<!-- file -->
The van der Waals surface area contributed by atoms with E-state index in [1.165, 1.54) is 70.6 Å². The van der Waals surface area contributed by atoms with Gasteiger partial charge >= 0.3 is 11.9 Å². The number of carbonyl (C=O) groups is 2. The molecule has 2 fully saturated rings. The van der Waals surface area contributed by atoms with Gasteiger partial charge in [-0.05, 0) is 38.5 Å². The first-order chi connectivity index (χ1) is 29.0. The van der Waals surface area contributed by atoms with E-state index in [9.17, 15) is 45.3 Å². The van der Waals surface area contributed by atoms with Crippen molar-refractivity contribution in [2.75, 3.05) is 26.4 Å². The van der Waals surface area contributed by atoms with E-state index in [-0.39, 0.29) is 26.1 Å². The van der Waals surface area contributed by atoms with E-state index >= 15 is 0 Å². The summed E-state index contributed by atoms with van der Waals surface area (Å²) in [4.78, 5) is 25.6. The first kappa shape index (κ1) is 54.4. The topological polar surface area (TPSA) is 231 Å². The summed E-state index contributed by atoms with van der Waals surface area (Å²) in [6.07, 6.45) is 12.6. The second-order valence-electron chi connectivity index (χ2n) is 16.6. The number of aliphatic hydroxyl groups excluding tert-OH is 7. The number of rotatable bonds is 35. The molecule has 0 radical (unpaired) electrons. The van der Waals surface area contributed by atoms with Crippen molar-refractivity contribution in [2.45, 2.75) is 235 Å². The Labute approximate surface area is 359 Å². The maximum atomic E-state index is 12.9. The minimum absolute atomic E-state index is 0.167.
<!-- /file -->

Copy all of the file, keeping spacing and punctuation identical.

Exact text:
The van der Waals surface area contributed by atoms with E-state index in [1.165, 1.54) is 70.6 Å². The van der Waals surface area contributed by atoms with Gasteiger partial charge >= 0.3 is 11.9 Å². The number of carbonyl (C=O) groups is 2. The molecule has 2 fully saturated rings. The van der Waals surface area contributed by atoms with Gasteiger partial charge in [-0.05, 0) is 38.5 Å². The first-order chi connectivity index (χ1) is 29.0. The van der Waals surface area contributed by atoms with E-state index in [9.17, 15) is 45.3 Å². The van der Waals surface area contributed by atoms with Crippen molar-refractivity contribution in [2.75, 3.05) is 26.4 Å². The van der Waals surface area contributed by atoms with E-state index in [-0.39, 0.29) is 26.1 Å². The van der Waals surface area contributed by atoms with E-state index >= 15 is 0 Å². The summed E-state index contributed by atoms with van der Waals surface area (Å²) in [4.78, 5) is 25.6. The first kappa shape index (κ1) is 54.4. The topological polar surface area (TPSA) is 231 Å². The summed E-state index contributed by atoms with van der Waals surface area (Å²) in [6.07, 6.45) is 12.6. The second-order valence-electron chi connectivity index (χ2n) is 16.6. The number of aliphatic hydroxyl groups excluding tert-OH is 7. The number of rotatable bonds is 35. The molecule has 0 radical (unpaired) electrons. The van der Waals surface area contributed by atoms with Crippen molar-refractivity contribution in [2.45, 2.75) is 235 Å². The Labute approximate surface area is 359 Å². The maximum atomic E-state index is 12.9. The minimum absolute atomic E-state index is 0.167.